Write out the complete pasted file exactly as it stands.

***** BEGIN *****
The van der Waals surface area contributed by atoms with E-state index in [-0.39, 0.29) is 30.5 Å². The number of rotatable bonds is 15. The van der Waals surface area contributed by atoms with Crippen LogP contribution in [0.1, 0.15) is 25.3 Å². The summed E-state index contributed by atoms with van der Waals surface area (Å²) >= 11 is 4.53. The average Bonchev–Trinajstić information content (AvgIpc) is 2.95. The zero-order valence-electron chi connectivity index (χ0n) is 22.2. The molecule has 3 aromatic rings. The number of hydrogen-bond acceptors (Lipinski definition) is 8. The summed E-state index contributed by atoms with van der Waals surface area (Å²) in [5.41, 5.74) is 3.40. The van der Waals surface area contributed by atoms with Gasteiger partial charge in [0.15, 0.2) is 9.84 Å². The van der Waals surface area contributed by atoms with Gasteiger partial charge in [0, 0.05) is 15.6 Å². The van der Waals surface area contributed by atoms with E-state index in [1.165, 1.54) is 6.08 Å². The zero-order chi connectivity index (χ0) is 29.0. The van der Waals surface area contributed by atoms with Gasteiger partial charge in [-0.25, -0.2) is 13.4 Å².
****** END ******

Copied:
The van der Waals surface area contributed by atoms with E-state index in [-0.39, 0.29) is 30.5 Å². The number of rotatable bonds is 15. The van der Waals surface area contributed by atoms with Crippen LogP contribution in [0.1, 0.15) is 25.3 Å². The summed E-state index contributed by atoms with van der Waals surface area (Å²) >= 11 is 4.53. The average Bonchev–Trinajstić information content (AvgIpc) is 2.95. The zero-order valence-electron chi connectivity index (χ0n) is 22.2. The molecule has 3 aromatic rings. The number of hydrogen-bond acceptors (Lipinski definition) is 8. The summed E-state index contributed by atoms with van der Waals surface area (Å²) in [5.41, 5.74) is 3.40. The van der Waals surface area contributed by atoms with Gasteiger partial charge in [0.15, 0.2) is 9.84 Å². The van der Waals surface area contributed by atoms with Gasteiger partial charge in [0, 0.05) is 15.6 Å². The van der Waals surface area contributed by atoms with E-state index in [1.165, 1.54) is 6.08 Å². The zero-order chi connectivity index (χ0) is 29.0. The van der Waals surface area contributed by atoms with Gasteiger partial charge in [-0.25, -0.2) is 13.4 Å².